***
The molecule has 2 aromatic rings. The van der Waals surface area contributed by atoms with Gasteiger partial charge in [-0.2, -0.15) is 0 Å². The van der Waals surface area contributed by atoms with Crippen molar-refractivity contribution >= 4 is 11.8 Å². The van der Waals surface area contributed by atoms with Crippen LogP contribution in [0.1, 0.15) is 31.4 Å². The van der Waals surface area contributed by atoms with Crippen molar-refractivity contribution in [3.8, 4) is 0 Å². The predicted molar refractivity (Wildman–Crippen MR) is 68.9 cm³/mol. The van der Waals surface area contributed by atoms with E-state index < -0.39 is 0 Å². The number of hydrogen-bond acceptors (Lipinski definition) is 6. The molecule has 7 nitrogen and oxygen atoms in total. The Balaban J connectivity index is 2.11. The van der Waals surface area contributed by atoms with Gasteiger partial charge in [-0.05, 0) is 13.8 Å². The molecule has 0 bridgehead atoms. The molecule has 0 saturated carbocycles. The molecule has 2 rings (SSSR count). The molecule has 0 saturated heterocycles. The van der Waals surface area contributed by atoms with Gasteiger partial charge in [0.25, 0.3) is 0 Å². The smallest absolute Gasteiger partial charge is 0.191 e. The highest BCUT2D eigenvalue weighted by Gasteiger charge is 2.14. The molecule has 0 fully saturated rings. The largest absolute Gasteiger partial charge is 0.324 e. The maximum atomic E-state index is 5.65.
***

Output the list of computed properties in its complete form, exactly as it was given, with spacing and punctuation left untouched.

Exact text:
The molecule has 2 aromatic rings. The van der Waals surface area contributed by atoms with Gasteiger partial charge in [-0.2, -0.15) is 0 Å². The van der Waals surface area contributed by atoms with Crippen molar-refractivity contribution >= 4 is 11.8 Å². The van der Waals surface area contributed by atoms with Crippen LogP contribution in [0.1, 0.15) is 31.4 Å². The van der Waals surface area contributed by atoms with Crippen molar-refractivity contribution in [3.8, 4) is 0 Å². The predicted molar refractivity (Wildman–Crippen MR) is 68.9 cm³/mol. The van der Waals surface area contributed by atoms with E-state index < -0.39 is 0 Å². The number of hydrogen-bond acceptors (Lipinski definition) is 6. The molecule has 7 nitrogen and oxygen atoms in total. The Balaban J connectivity index is 2.11. The van der Waals surface area contributed by atoms with Gasteiger partial charge in [-0.05, 0) is 13.8 Å². The molecule has 0 bridgehead atoms. The molecule has 0 saturated carbocycles. The molecule has 2 rings (SSSR count). The molecule has 0 saturated heterocycles. The van der Waals surface area contributed by atoms with Gasteiger partial charge in [0.25, 0.3) is 0 Å². The smallest absolute Gasteiger partial charge is 0.191 e. The highest BCUT2D eigenvalue weighted by Gasteiger charge is 2.14. The molecule has 0 fully saturated rings. The largest absolute Gasteiger partial charge is 0.324 e. The maximum atomic E-state index is 5.65.